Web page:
Thanks for the responses, but I'm not sure I understand things any better. Keep trying -- I'm slow, but usually get it sooner or later.  So if a shop that exists largely by providing lessons but also rents/sales instruments on which to learn has already DONE all that ground work connecting with a Chinese supplier (whether s/he is a middleman or a producer), and wants to provide students with limited but playable instruments, wouldn't spending, say, $1500 on a cello or double bass at THAT shop be better than spending the same $1500 on an instrument that comes from a source that wants to sell you an instrument and never see you again? And if the shop has some used rental instruments they want to sell, wouldn't it be reasonable to think your dollar would go farther there? For one thing, that might be a way an individual buyer could get some of the benefit of the shop having already bought at larger-volume prices. I've just read so much (often on this site) about complete rubbish on EBay or on-line that cracks or splits or comes unglued or fingerboards wear away in front of your eyes that I'm extremely wary of "Chinese" factory instruments. Nevertheless, a lot of people seem to be content with SOME of them for initial learning.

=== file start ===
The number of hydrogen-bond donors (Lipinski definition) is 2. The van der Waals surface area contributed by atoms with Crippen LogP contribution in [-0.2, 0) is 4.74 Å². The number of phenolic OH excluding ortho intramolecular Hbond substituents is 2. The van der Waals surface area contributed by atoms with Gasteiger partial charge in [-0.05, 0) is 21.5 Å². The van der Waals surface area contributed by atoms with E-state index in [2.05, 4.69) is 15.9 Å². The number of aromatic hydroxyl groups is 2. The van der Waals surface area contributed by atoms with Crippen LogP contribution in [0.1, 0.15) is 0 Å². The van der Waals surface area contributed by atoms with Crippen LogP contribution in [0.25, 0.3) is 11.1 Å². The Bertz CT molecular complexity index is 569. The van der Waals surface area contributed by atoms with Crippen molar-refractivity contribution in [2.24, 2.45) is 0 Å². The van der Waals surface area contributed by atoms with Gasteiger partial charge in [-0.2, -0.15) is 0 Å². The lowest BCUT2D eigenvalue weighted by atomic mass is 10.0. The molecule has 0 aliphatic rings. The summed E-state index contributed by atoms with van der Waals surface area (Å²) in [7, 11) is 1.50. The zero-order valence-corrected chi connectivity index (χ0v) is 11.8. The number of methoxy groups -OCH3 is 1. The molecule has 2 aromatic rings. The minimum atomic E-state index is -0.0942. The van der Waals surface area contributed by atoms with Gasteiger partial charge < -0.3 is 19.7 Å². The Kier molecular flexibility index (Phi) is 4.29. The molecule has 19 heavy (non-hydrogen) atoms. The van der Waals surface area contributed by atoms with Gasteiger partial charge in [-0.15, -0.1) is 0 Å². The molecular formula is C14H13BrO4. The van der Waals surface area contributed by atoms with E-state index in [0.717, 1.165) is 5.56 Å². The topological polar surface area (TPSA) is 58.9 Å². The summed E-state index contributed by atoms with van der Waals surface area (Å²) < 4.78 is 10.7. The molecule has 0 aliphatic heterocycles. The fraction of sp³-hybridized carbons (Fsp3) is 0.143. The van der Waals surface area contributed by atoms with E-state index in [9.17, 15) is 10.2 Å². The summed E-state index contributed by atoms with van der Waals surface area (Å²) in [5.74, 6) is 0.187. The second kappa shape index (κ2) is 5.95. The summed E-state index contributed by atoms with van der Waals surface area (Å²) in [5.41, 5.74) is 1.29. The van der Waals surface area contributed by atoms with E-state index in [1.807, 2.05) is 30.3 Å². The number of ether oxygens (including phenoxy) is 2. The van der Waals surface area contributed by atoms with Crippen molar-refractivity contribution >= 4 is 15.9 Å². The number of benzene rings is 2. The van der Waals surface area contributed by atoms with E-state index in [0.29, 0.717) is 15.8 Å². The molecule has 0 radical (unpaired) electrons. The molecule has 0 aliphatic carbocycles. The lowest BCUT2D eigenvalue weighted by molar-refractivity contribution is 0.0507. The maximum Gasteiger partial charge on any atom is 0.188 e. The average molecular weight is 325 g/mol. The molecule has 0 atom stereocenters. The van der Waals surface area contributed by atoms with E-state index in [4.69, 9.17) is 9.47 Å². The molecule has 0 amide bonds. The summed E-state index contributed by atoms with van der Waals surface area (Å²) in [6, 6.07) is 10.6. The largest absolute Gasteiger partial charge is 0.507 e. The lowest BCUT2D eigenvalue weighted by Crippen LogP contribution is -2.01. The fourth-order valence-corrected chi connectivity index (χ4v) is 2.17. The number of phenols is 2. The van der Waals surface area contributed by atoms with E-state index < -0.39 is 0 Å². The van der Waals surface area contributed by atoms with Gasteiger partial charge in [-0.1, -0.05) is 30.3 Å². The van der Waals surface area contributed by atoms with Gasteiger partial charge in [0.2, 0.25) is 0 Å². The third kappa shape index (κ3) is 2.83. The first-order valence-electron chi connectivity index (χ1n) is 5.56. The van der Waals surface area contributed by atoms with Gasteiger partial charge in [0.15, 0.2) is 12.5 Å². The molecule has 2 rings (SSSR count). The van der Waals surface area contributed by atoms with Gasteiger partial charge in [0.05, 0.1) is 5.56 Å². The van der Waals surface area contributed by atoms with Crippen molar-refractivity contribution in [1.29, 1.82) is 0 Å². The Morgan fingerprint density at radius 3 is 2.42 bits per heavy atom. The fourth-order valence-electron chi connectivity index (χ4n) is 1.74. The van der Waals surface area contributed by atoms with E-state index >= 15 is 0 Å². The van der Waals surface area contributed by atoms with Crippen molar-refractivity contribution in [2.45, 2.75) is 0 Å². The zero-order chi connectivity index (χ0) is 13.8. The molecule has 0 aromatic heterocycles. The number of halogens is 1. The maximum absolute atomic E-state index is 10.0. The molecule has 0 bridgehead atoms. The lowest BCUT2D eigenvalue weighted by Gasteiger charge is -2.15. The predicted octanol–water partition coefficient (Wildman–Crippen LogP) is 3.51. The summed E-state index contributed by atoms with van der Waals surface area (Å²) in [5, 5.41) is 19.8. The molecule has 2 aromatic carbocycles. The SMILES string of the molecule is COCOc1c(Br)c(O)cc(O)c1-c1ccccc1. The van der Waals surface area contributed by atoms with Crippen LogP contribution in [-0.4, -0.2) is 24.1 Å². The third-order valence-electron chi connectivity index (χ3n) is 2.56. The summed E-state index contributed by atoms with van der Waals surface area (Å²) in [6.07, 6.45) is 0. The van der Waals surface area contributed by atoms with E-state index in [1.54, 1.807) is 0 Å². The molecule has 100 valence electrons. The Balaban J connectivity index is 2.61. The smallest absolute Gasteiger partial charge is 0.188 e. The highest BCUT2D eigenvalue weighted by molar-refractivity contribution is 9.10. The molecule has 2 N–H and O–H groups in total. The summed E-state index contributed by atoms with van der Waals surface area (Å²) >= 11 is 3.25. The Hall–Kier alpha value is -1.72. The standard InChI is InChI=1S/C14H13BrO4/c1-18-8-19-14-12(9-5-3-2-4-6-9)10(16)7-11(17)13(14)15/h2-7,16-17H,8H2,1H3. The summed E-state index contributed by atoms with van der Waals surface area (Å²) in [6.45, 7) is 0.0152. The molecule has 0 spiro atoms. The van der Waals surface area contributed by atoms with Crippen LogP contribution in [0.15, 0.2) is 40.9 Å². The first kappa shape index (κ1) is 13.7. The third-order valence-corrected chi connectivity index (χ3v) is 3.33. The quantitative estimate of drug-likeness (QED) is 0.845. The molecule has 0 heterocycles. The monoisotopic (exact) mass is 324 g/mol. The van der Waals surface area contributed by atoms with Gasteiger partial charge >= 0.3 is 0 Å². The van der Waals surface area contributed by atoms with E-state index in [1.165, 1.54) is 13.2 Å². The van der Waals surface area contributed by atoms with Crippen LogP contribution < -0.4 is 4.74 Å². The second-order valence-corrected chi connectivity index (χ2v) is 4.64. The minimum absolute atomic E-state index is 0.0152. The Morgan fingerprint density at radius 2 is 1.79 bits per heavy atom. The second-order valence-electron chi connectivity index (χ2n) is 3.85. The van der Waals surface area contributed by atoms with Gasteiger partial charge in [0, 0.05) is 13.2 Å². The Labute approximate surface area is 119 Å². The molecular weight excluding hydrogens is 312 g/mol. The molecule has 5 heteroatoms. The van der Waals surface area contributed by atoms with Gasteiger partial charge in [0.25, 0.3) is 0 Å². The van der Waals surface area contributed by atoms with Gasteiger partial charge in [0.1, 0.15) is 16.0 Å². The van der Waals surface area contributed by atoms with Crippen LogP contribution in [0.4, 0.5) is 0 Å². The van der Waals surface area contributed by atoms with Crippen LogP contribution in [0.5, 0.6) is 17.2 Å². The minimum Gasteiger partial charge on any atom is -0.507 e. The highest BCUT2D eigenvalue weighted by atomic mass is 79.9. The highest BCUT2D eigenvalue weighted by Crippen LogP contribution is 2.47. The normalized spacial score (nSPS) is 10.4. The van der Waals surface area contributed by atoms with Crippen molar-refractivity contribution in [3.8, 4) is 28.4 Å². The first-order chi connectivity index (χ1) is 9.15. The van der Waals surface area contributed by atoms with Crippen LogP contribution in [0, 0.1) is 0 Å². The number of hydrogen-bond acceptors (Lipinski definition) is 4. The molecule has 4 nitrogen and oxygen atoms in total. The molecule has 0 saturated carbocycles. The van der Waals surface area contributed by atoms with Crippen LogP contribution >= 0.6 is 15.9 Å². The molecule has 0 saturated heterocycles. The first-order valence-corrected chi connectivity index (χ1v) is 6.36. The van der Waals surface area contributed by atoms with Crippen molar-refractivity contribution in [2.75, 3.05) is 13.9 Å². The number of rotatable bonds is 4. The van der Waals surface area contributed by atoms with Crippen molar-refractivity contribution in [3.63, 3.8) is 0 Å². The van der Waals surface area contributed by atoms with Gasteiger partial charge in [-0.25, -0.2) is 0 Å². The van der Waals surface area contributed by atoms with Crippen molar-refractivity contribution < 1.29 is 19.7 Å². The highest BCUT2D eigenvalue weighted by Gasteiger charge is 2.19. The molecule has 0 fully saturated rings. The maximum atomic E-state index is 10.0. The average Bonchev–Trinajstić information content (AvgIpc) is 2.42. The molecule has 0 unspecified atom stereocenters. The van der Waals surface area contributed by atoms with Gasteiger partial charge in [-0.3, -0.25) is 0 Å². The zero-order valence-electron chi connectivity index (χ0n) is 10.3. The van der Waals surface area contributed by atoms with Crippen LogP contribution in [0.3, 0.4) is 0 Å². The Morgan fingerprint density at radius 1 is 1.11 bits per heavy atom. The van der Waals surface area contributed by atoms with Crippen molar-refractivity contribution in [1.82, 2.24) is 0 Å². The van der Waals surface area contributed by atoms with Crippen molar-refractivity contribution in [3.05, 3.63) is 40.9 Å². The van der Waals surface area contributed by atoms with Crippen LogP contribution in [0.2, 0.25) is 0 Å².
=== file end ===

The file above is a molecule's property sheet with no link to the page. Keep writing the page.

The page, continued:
You've got the general idea.  Buying online is a gamble because you can't see the instrument before you get it, and you don't know the players involved.  Part of the fun is that buying stuff in quantity, even at best, can run around 10% defective.  The importer cherry-picks what he got sent and assigns prices, giving stuff that failed spec to charity, relegating it to "scratch-and-dent" sales, selling it on eBay, dumping it and writing it off their taxes, etc.  The brick-and-mortars will also usually do set up on things that need it.

There's nothing wrong with Chinese instruments per se anymore, but they're not all made to the same standard.  The factories over there will ship you what you ask for, as long as they profit by it.  Part of the current situation is that some resellers ask for crap, pay for crap, receive crap, and then sell it as gold, and the producers get blamed.